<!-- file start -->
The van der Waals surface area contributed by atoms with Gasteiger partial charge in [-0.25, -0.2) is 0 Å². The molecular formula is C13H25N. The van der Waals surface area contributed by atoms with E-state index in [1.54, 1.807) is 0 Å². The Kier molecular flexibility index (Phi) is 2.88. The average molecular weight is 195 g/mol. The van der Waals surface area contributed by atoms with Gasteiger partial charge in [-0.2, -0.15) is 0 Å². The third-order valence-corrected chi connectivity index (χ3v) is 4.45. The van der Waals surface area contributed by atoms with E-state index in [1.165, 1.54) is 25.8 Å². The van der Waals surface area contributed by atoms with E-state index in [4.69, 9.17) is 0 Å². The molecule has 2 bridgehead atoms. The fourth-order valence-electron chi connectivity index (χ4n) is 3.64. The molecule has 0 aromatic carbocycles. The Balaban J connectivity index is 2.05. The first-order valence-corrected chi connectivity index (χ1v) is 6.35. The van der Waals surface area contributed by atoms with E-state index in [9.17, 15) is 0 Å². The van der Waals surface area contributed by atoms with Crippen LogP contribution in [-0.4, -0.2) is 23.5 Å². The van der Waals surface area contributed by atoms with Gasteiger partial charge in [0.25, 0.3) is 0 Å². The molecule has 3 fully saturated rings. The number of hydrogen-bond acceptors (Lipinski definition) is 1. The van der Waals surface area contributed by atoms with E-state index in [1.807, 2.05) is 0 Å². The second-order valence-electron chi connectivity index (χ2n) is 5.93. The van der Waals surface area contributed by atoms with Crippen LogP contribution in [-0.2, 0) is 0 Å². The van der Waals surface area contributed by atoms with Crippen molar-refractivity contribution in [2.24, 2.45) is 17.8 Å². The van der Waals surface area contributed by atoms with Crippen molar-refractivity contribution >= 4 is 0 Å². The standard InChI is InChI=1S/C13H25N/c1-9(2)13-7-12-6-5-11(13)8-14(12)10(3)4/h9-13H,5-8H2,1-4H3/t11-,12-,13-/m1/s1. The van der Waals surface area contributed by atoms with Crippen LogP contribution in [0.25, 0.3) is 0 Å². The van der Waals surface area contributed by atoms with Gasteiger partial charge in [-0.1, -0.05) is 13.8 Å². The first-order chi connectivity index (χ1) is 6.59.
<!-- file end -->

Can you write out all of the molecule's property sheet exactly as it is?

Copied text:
The van der Waals surface area contributed by atoms with Gasteiger partial charge in [-0.25, -0.2) is 0 Å². The molecular formula is C13H25N. The van der Waals surface area contributed by atoms with E-state index in [1.54, 1.807) is 0 Å². The Kier molecular flexibility index (Phi) is 2.88. The average molecular weight is 195 g/mol. The van der Waals surface area contributed by atoms with Gasteiger partial charge in [-0.2, -0.15) is 0 Å². The third-order valence-corrected chi connectivity index (χ3v) is 4.45. The van der Waals surface area contributed by atoms with E-state index in [1.165, 1.54) is 25.8 Å². The van der Waals surface area contributed by atoms with E-state index in [4.69, 9.17) is 0 Å². The molecule has 2 bridgehead atoms. The fourth-order valence-electron chi connectivity index (χ4n) is 3.64. The molecule has 0 aromatic carbocycles. The Balaban J connectivity index is 2.05. The first-order valence-corrected chi connectivity index (χ1v) is 6.35. The van der Waals surface area contributed by atoms with E-state index in [9.17, 15) is 0 Å². The van der Waals surface area contributed by atoms with Crippen LogP contribution in [-0.4, -0.2) is 23.5 Å². The van der Waals surface area contributed by atoms with Gasteiger partial charge in [0.25, 0.3) is 0 Å². The molecule has 3 fully saturated rings. The number of hydrogen-bond acceptors (Lipinski definition) is 1. The van der Waals surface area contributed by atoms with E-state index in [1.807, 2.05) is 0 Å². The second-order valence-electron chi connectivity index (χ2n) is 5.93. The van der Waals surface area contributed by atoms with Crippen LogP contribution in [-0.2, 0) is 0 Å². The van der Waals surface area contributed by atoms with Crippen molar-refractivity contribution in [2.24, 2.45) is 17.8 Å². The van der Waals surface area contributed by atoms with Crippen molar-refractivity contribution >= 4 is 0 Å². The standard InChI is InChI=1S/C13H25N/c1-9(2)13-7-12-6-5-11(13)8-14(12)10(3)4/h9-13H,5-8H2,1-4H3/t11-,12-,13-/m1/s1. The van der Waals surface area contributed by atoms with Crippen LogP contribution in [0.25, 0.3) is 0 Å². The van der Waals surface area contributed by atoms with Gasteiger partial charge in [-0.1, -0.05) is 13.8 Å². The first-order chi connectivity index (χ1) is 6.59.